But an already five years’ long project at the University of Cincinnati is poised to change that. Begun in 1997, the EarthWorks project is using architectural software, high-resolution computer modeling and animation to virtually rebuild the long-lost and nearly forgotten achievements of the early Native Americans. Architecture Professor John Hancock of the Center for the Reconstruction of Historic Sites at UC is now set to exhibit the first fruits of his EarthWorks research in a series of museum installations that bring home the visual immensity of the earthworks. Thus, Hancock is using technology to change how historical and ancient sites can be viewed.
The massive earthworks are a phenomena, but remain mostly unknown even though estimates of their one-time numbers range from a few hundred to 10,000. They survived intact up to the 19th century, but, now, it’s estimated that 80 percent of the once-extant “mounds” have been destroyed due to farming, looting, highways and sprawl. Made of earth, they were easy to alter or erase. And so, the extent, scope and power of these works ? which may have included an ancient 60-mile highway stretching between Newark and Chillicothe in Ohio ? has remained hidden.
Destruction of the mounds:
In the early 19th century, the existence of these mammoth works birthed American archaeology and was the subject of the first volume published by America’s newly founded Smithsonian Institution, the Ancient Monuments of the Mississippi Valley of 1848 which recorded the abundance of Hopewell earthworks across the region.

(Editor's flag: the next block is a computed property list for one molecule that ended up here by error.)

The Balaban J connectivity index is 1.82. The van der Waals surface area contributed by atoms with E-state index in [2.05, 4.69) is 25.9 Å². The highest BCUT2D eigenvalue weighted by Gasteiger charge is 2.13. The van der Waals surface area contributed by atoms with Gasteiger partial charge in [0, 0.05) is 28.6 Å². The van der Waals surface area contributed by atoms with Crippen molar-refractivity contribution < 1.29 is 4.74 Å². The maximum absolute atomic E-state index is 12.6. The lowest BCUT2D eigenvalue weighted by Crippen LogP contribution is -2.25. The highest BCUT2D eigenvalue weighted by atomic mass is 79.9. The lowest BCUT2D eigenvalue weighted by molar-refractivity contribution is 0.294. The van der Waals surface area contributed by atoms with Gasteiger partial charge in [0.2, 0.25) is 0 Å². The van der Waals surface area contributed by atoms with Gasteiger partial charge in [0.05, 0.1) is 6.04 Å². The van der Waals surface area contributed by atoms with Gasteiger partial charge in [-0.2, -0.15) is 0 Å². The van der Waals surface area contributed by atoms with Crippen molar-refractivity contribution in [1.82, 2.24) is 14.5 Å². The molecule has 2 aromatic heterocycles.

Even the earliest archaeologists contributed to the destruction of these prehistoric monuments. Nineteenth-century archaeologists gouged out earthworks, seeking the burial remains and artifacts (pottery, stone smoking pipes shaped like otters and ravens, headdresses with copper antlers and engraved tablets, as well as ornaments worked from copper, silver, translucent mica and stone) placed inside nearly two millennia before. In fact, Hopewell obsidian came all the way from what is, today, Yellowstone Valley in the Rocky Mountains.
The mounds and their function:
Even though some are so large that they rival the buildings of Mexico’s empires, the “mounds” were a subtle form of architecture, according to Hancock. They first took shape as cones and ridges (the simplest forms) and evolved to more complicated structures: giant geometric outlines, symmetrical octagons, perfect squares and, eventually, snakes and possums.
It’s thought that the earthworks were landscape markers and ceremonial centers tied to festivals (including marriage, death and burial), social and cosmological ideas of order, astronomical events and territorial agreements (likely tied to the emergence of planting and agriculture). In the case of hilltop enclosures, fortification may have been part of ?but by no means all of ? the picture.
The promises and pay-offs from the “virtual” rebuilding project:
Given the challenge that most of the earthworks have been destroyed, how did Hancock and the team of UC students and faculty, scholars from around the country, archaeologists, graphic designers, artists, videographers and others piece the fragments together in order to rebuild these works? How could they begin even knowing where to site them, since most have been paved, trampled, plundered, cultivated or overgrown? First, there are the 19th-century historical records and maps. They also made use of aerial photographs and satellite images. Also, some ground-level remains enable them to mark and chart and make newly visible the till-now hidden ancient culture.